Toxicity of various silver nanoparticles compared to silver ions in Daphnia magna.

Asghari S, Johari SA, Lee JH, Kim YS, Jeon YB, Choi HJ, Moon MC, Yu IJ - J Nanobiotechnology (2012)

UV-VIS absorption spectra for colloids of nAg1 and nAg2, nAg3 suspension, and AgNO3 solution.
© Copyright Policy - open-access
Related In: Results  -  Collection

License
Show All Figures
getmorefigures.php?uid=PMC3344683&req=5

Figure 5: UV-VIS absorption spectra for colloids of nAg1 and nAg2, nAg3 suspension, and AgNO3 solution.
Mentions: In the spectral scans of the nAg1 and nAg2 colloids, a strong surface plasmon resonance was centered at approximately 420 and 410 nm, respectively (Figure 5), which is similar to previous results for AgNPs [5,19-21]. However, for the nAg3 suspension, AgNO3 solution, and distilled water, no distinct peaks were observed (Figure 5). The observation of a strong surface plasmon peak has already been well documented for various metal nanoparticles, with sizes ranging from 2 to 100 nm [22,23]. In the case of nAg3, the increase in the particle size to more than 100 nm through aggregation may have been the reason for the lack of appearance of a distinct peak.

Bottom Line: Also, the swimming behavior and visible uptake of the nanoparticles by Daphnia were investigated and compared.All the silver species in this study caused abnormal swimming by the D. magna.According to the present results, silver nanoparticles should be classified according to GHS (Globally Harmonized System of classification and labeling of chemicals) as "category acute 1" to Daphnia neonates, suggesting that the release of nanosilver into the environment should be carefully considered.

View Article: PubMed Central - HTML - PubMed

Affiliation: Young Researchers Club, Science and Research Branch, Islamic Azad University, Tehran, Iran.

ABSTRACT

Background: To better understand the potential ecotoxicological impacts of silver nanoparticles released into freshwater environments, the Daphnia magna 48-hour immobilization test was used.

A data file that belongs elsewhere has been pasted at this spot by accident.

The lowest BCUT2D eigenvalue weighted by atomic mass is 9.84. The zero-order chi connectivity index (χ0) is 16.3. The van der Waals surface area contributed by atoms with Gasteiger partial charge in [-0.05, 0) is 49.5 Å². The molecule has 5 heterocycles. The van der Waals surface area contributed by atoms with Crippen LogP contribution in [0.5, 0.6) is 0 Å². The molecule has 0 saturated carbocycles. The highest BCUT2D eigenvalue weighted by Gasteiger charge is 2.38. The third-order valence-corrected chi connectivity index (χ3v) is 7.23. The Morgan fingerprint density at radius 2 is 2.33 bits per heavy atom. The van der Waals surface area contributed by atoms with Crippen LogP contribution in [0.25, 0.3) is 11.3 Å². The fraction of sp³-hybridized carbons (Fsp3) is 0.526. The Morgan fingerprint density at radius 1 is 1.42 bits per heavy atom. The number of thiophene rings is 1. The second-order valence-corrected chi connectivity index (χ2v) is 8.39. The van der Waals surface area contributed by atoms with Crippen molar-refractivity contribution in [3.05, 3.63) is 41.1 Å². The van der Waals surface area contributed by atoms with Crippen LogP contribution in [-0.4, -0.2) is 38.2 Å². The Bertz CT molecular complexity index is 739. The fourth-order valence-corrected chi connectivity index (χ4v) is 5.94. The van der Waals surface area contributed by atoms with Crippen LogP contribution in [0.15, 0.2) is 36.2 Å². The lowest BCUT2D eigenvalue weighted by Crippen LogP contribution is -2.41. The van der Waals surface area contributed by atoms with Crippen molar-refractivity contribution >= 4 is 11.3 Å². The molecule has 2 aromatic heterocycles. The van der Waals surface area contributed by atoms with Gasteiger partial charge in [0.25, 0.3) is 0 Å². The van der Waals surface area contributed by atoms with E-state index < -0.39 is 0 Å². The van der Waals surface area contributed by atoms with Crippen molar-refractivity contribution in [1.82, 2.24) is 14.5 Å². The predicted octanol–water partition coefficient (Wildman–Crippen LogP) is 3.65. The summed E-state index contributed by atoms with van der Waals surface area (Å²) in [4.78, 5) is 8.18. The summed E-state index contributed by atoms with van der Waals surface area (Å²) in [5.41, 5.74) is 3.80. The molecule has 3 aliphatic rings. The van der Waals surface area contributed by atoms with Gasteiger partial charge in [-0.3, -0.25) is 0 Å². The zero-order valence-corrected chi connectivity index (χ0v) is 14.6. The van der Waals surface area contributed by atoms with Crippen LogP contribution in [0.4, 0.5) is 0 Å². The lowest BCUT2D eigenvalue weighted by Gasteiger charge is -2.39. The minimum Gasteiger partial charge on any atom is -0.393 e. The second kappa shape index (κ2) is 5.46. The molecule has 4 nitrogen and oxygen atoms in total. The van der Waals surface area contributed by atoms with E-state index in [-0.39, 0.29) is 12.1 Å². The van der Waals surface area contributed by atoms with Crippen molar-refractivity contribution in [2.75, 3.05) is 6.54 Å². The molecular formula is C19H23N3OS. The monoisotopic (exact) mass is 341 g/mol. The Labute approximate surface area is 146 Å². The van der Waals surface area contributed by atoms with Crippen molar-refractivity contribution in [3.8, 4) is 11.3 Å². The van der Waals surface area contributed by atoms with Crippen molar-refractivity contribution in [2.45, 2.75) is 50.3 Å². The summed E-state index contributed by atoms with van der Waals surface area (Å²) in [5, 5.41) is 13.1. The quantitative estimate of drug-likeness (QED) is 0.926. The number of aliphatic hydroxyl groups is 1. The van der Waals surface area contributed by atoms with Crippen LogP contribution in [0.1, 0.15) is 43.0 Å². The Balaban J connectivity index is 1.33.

Methods: The toxicities of silver nitrate, two types of colloidal silver nanoparticles, and a suspension of silver nanoparticles were assessed and compared using standard OECD guidelines. Also, the swimming behavior and visible uptake of the nanoparticles by Daphnia were investigated and compared. The particle suspension and colloids used in the toxicity tests were well-characterized.

Results: The results obtained from the exposure studies showed that the toxicity of all the silver species tested was dose and composition dependent. Plus, the silver nanoparticle powders subsequently suspended in the exposure water were much less toxic than the previously prepared silver nanoparticle colloids, whereas the colloidal silver nanoparticles and AgNO(3) were almost similar in terms of mortality. The silver nanoparticles were ingested by the Daphnia and accumulated under the carapace, on the external body surface, and connected to the appendages. All the silver species in this study caused abnormal swimming by the D. magna.

Conclusion: According to the present results, silver nanoparticles should be classified according to GHS (Globally Harmonized System of classification and labeling of chemicals) as "category acute 1" to Daphnia neonates, suggesting that the release of nanosilver into the environment should be carefully considered.

Show MeSH
Related in: MedlinePlus